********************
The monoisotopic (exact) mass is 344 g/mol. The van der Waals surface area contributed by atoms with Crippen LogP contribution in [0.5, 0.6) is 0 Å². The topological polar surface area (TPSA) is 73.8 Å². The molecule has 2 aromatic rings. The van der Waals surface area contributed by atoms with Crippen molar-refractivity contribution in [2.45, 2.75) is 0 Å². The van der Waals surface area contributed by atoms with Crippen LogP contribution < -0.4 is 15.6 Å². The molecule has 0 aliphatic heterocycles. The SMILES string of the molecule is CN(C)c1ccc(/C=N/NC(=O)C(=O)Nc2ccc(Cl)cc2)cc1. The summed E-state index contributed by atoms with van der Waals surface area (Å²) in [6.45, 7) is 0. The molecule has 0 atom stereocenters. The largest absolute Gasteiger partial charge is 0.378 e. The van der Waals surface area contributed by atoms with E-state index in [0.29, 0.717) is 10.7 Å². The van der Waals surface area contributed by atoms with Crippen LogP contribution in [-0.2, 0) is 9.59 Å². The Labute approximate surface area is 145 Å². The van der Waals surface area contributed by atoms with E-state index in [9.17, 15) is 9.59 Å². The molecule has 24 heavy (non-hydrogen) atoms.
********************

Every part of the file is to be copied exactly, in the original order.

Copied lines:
The monoisotopic (exact) mass is 344 g/mol. The van der Waals surface area contributed by atoms with Crippen LogP contribution in [0.5, 0.6) is 0 Å². The topological polar surface area (TPSA) is 73.8 Å². The molecule has 2 aromatic rings. The van der Waals surface area contributed by atoms with Crippen molar-refractivity contribution in [2.45, 2.75) is 0 Å². The van der Waals surface area contributed by atoms with Crippen LogP contribution < -0.4 is 15.6 Å². The molecule has 0 aliphatic heterocycles. The SMILES string of the molecule is CN(C)c1ccc(/C=N/NC(=O)C(=O)Nc2ccc(Cl)cc2)cc1. The summed E-state index contributed by atoms with van der Waals surface area (Å²) in [6.45, 7) is 0. The molecule has 0 atom stereocenters. The largest absolute Gasteiger partial charge is 0.378 e. The van der Waals surface area contributed by atoms with E-state index in [0.29, 0.717) is 10.7 Å². The van der Waals surface area contributed by atoms with Crippen LogP contribution in [-0.2, 0) is 9.59 Å². The Labute approximate surface area is 145 Å². The van der Waals surface area contributed by atoms with E-state index in [9.17, 15) is 9.59 Å². The molecule has 24 heavy (non-hydrogen) atoms.